The event is hosted by Cass Dwyer and Devine Carama at Al’s Bar every month.  It serves as both a venue for bringing local hip hop artists above ground and a way to draw outsiders into the circle.

“There wasn’t really a monthly event for all of us to get together and celebrate hip hop as well as let new artists introduce themselves to the Kentucky audience,” said Dwyer.

The latest installment of Brown Sugar took place last Saturday, August 21, and featured the local-based lineup of Devine Carama, Kae State, Scoupe and Kuntry Noiz, plus guest DJ WarrenPeace.  The next is only a month away, so be on the lookout.

For more information about the show and other Disco Damie and Devine Carama events, go to to

Aug 112010

By Megan Neff

Bethany Cosentino has effectively traded in her psych-drone robes after leaving Pocahaunted.  Since 2009, she and bandmate Bobb Bruno have released a slew of breezy summer singles on various labels under the Best Coast moniker.   The full length release on the Mexican Summer imprint finds a couple of those old tunes sporting some (kinda) hi-fi spitshine, plus 11 new tracks that easily live up to all the hype.

The sunshine state duo blend girl group harmonies and surf rock with what’s good about modern indie pop.  While they might be keeping time with a fad for beachy throwback music, they do it so well you can’t help but like it.  The songs are playfully nostalgic, relentlessly upbeat and never more than a short-but-sweet three minutes. Continue reading »

Jul 282010

NoC’s music staff breaks down the next two weeks

Wednesday, July 28

Home Blitz, Jovontaes, and Dead Rabbits

Green Lantern. 9 P.M. $5.

Jersey-spawned Home Blitz plays the sort of uptempo punk-pop made popular by Iggy Pop and the New York Dolls, refracted through the jaundiced lenses of the Dead Kennedys and the Damned, put away for a couple of decades, and brought back during the previous presidential administration by a number of since-vanished bands whose names I never bothered to learn.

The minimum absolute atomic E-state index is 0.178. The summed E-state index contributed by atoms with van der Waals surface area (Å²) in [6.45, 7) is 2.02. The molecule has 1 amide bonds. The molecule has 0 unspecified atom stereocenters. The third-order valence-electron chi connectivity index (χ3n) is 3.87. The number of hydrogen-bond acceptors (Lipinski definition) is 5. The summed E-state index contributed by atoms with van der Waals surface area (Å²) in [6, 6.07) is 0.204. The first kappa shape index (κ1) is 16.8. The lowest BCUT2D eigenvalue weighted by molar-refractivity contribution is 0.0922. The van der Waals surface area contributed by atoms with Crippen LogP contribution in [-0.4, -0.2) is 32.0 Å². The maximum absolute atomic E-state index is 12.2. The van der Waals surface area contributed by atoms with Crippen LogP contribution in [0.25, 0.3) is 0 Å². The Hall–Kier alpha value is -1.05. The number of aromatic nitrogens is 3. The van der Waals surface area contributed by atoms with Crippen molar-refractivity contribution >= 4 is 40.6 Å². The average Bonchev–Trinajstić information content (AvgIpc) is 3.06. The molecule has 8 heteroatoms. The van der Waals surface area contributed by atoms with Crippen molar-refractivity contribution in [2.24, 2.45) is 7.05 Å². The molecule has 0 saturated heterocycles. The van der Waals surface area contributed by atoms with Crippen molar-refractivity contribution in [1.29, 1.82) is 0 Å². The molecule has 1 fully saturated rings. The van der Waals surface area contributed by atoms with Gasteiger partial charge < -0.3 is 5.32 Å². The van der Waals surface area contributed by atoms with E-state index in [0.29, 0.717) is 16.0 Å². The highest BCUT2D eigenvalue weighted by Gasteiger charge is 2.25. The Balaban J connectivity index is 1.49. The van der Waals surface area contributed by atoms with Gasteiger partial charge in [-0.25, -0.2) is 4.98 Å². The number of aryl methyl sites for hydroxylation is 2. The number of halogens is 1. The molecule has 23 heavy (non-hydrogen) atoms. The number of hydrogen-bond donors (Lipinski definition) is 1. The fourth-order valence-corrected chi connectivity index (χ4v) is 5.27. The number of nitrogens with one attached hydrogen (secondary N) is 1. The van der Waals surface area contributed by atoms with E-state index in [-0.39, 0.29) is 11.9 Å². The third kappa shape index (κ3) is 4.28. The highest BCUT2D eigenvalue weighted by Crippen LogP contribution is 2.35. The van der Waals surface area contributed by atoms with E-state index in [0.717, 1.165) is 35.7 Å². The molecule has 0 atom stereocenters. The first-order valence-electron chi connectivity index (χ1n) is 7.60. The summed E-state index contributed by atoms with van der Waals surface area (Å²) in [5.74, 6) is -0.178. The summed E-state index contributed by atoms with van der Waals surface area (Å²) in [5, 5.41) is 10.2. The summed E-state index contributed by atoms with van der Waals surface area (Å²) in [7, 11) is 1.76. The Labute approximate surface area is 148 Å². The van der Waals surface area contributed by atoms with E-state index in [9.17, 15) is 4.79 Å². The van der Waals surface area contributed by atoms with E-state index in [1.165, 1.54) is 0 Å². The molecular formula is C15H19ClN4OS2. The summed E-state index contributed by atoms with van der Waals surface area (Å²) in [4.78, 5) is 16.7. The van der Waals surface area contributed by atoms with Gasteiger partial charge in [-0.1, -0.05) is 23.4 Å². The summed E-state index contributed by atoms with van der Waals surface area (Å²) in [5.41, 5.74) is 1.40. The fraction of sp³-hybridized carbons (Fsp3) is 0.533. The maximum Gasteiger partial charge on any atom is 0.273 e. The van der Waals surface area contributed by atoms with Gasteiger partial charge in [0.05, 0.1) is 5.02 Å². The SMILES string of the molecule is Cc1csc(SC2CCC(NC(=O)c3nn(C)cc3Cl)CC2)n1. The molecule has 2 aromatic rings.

It’s authentic stuff; the guitars and vocals are frenetic and forever teetering on the brink of being off-key or out-of-tune, while the drums pound in that way that fairly demands the spastic/vibratory style of punk dance (except for that one really far-out guy who always shows up at gigs such as this and opts for something like interpretive space exploration and ends up flailing into your beer). Yet what’s yet missing from Home Blitz is the cult-of-personality frontman: the Iggy, the Johansen, the Biafra, the Vanian. Is it better to be more loved than feared or more feared than loved? Here, probably a bit of both.  –-Keith Halladay Continue reading »

Jul 282010

By Megan Neff

Julian Lynch, Mare

It’s been a week now.  I’m still trying to clear my head enough to write this review.  It seems no amount of undisturbed space within my mind will be sufficient.  But that’s sort of the way this album goes.  Attempting level-headedness while underwater.

Technically speaking, it all adds up.  Lynch, a former Smithsonian Folkways Recrodings employee, now studies ethnomusicology at the University of Wisconsin-Madison.  An expertise in music spanning decades and genres is apparent in the album’s very fabric.  World blends with folk blends with ambient electronic.  Ancient wood keeps time with modern synthetics. Continue reading »